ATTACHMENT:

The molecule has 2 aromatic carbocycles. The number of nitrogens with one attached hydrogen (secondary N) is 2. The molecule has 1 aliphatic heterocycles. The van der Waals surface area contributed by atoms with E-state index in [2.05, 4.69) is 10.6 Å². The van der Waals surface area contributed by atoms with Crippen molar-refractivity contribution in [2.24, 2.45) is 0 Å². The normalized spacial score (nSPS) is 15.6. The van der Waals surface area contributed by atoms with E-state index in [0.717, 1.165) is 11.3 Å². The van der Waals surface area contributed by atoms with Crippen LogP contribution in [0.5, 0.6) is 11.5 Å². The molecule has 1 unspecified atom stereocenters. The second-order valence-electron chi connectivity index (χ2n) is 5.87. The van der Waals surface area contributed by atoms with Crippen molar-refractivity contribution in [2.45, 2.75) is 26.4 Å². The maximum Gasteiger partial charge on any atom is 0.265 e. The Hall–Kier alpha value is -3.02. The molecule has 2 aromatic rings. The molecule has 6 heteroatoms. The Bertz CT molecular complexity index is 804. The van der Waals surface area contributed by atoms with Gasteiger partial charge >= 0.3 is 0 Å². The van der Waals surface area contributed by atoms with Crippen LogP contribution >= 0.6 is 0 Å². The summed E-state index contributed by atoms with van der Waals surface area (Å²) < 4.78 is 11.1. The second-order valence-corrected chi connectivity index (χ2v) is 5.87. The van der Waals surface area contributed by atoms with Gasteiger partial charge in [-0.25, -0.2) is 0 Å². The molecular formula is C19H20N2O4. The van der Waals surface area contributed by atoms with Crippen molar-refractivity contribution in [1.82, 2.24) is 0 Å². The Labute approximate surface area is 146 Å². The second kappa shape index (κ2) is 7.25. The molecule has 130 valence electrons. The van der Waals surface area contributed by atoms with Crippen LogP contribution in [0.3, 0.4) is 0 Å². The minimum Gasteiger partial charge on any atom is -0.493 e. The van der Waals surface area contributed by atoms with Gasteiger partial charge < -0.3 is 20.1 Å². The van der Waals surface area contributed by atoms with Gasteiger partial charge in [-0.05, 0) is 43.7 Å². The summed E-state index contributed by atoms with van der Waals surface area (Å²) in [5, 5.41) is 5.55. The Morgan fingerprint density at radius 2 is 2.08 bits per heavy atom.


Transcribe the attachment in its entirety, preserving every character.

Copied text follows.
The molecule has 2 aromatic carbocycles. The number of nitrogens with one attached hydrogen (secondary N) is 2. The molecule has 1 aliphatic heterocycles. The van der Waals surface area contributed by atoms with E-state index in [2.05, 4.69) is 10.6 Å². The van der Waals surface area contributed by atoms with Crippen molar-refractivity contribution in [2.24, 2.45) is 0 Å². The normalized spacial score (nSPS) is 15.6. The van der Waals surface area contributed by atoms with E-state index in [0.717, 1.165) is 11.3 Å². The van der Waals surface area contributed by atoms with Crippen LogP contribution in [0.5, 0.6) is 11.5 Å². The molecule has 1 unspecified atom stereocenters. The second-order valence-electron chi connectivity index (χ2n) is 5.87. The van der Waals surface area contributed by atoms with Crippen molar-refractivity contribution in [2.45, 2.75) is 26.4 Å². The maximum Gasteiger partial charge on any atom is 0.265 e. The Hall–Kier alpha value is -3.02. The molecule has 2 aromatic rings. The molecule has 6 heteroatoms. The Bertz CT molecular complexity index is 804. The van der Waals surface area contributed by atoms with Gasteiger partial charge >= 0.3 is 0 Å². The van der Waals surface area contributed by atoms with Crippen LogP contribution >= 0.6 is 0 Å². The summed E-state index contributed by atoms with van der Waals surface area (Å²) < 4.78 is 11.1. The second-order valence-corrected chi connectivity index (χ2v) is 5.87. The van der Waals surface area contributed by atoms with Gasteiger partial charge in [-0.25, -0.2) is 0 Å². The molecular formula is C19H20N2O4. The van der Waals surface area contributed by atoms with Crippen molar-refractivity contribution in [1.82, 2.24) is 0 Å². The Labute approximate surface area is 146 Å². The second kappa shape index (κ2) is 7.25. The molecule has 130 valence electrons. The van der Waals surface area contributed by atoms with Crippen LogP contribution in [0.3, 0.4) is 0 Å². The minimum Gasteiger partial charge on any atom is -0.493 e. The van der Waals surface area contributed by atoms with Gasteiger partial charge < -0.3 is 20.1 Å². The van der Waals surface area contributed by atoms with Gasteiger partial charge in [-0.05, 0) is 43.7 Å². The summed E-state index contributed by atoms with van der Waals surface area (Å²) in [5, 5.41) is 5.55. The Morgan fingerprint density at radius 2 is 2.08 bits per heavy atom.